Tuesdays with Morrie by Mitch Albom

Summary: Mitch Albom has reconnected with his dying professor, Morrie Schwartz. Through their weekly Tuesdays discussions, Morrie provides Mitch with one final class: how to live.

Review: This book is basically a classic by now. Everyone has either heard of it or read it themselves. This was my second time reading this book, but the first time I’ve read it by choice. I recall not particularly enjoying it the first read through, having found it a bit dull. This time through, my opinion didn’t change a whole lot. I really wanted to like it a lot more than I did. I mean it was a very inspiring story — made even more so because of its being true — but it just was not a super engaging read for me. And I feel bad for reviewing it harshly because it was literally an interview with a dying man. So I can’t be too critical of it. I will say, despite my lack of engagement with the text, I loved the flashbacks. They provided a good sense of Morrie pre-ALS and college-aged Mitch. It was a good preview of their relationship before they lost touch and how Mitch became who he is today. I thought that they were a nice touch added in by Albom to make the story more relatable and encompassing for readers. I also really appreciated Morrie’s uplifting view on life and death. Lately, I have been contemplating life and death a lot and reading this more optimistic outlook on it all was refreshing and made me feel a lot more calm and secure about it. I do think it would’ve been for Mitch to say how his life in general has changed as a result of his Tuesdays with Morrie. His epilogue discussed Morrie, but not so much himself. I would’ve liked to hear how Morrie’s lessons ultimately impacted him and made him a better person.

Rating: 4 out of 5

Recommended reader: Anyone who likes:

 

 

Ideas for classroom:

  • Ask the students what the quote “Love is the only rational act” means. Ask them why Morrie values this quote so much, including what it has meant to him, and what it means to him now that he’s dying.
  • Ask the students why people have regrets in life. Ask what Mitch feared regretting, and how looking at one’s potential regrets can impact their life. Ask if Morrie had any regrets and why.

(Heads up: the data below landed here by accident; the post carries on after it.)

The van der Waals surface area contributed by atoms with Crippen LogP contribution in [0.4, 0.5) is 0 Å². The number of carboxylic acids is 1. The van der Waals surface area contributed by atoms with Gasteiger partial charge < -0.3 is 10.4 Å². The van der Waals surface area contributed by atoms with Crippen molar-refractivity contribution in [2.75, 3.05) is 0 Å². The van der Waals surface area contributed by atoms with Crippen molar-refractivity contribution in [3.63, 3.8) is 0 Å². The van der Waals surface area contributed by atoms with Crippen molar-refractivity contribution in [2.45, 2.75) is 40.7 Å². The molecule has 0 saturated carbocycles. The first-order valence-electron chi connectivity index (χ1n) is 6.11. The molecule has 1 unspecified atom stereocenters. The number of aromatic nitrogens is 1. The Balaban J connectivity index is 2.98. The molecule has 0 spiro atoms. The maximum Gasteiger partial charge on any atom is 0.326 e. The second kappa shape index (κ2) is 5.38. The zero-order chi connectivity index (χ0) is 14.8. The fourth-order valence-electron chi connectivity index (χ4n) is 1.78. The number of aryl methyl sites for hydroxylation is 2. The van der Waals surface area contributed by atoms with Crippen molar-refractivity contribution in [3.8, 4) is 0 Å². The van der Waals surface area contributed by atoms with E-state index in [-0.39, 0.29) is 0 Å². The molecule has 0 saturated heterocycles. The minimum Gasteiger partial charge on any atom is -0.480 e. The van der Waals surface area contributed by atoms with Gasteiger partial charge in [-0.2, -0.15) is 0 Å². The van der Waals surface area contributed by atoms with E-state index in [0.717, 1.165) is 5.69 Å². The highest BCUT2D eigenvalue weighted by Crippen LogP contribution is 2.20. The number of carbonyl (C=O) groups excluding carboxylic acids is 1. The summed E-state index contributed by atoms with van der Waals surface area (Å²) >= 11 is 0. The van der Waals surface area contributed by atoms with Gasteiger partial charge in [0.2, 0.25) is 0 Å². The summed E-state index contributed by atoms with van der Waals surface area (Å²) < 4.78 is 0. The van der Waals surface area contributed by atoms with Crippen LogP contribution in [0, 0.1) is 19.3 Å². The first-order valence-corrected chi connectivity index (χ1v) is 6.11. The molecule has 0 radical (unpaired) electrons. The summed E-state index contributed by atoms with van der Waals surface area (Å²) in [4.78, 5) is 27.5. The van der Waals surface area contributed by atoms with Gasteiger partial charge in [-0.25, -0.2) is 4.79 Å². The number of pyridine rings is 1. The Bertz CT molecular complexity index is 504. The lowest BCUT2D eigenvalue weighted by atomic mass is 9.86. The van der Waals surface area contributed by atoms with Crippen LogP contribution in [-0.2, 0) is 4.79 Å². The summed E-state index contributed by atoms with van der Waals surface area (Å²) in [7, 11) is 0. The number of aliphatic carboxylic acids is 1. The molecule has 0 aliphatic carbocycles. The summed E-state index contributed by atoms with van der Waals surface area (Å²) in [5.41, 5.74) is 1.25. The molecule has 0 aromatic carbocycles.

• Ask the students what Morrie symbolized to Mitch, and why Morrie was so important to him. Ask what about Morrie, as a teacher, made him so special that several of his former students kept in touch and contacted him. Ask what Mitch meant to Morrie, and if he was a special student, or if Morrie treated all of his students this way.
  • Ask the students why Mitch chose to include flashbacks between chapters, including what they provided to readers. Ask them what the flashbacks demonstrated. Ask the same questions about the Nightline interviews.
  • Ask the students what the meaning of the story was that Morrie told Mitch about the waves in the ocean. Ask what the waves and the ocean symbolize, and how it is representative of Morrie’s life at that moment. Ask how is captures Morrie’s philosophy of life.
  • Ask the students who gets more out of the Tuesday meetings, Mitch or Morrie, and how they know. Ask how would Mitch and Morrie answer this question.
  • Have the students compare and contrast Morrie and Mitch’s views on life and on death. Ask how they each approach both concepts, and what value they place on them. Ask what they both find makes life meaningful and what, potentially, could be the cause of their different viewpoints. Ask them who they more agree with and why.
  • Have the students explain Morrie’s opinion of emotions. Ask how he thinks they should be felt and handled, including why. Ask how most people feel about this topic, and which way they believe is healthier.
  • Have the students write a speech that Mitch would give for Morrie at his funeral, including what it says, and what lessons he mentions/teaches. Ask how he honors his coach.

 

Specifics of the book:

  • Genre: Nonfiction
  • Grade Level Equivalent: 5.5
  • Lexile Score: 830L
  • DRA: 50
  • Accelerated Reader Level: 5.5 (5)
  • Content Level: 7th
  • Pages: 199
  • Controversial Issues: Mild cussing
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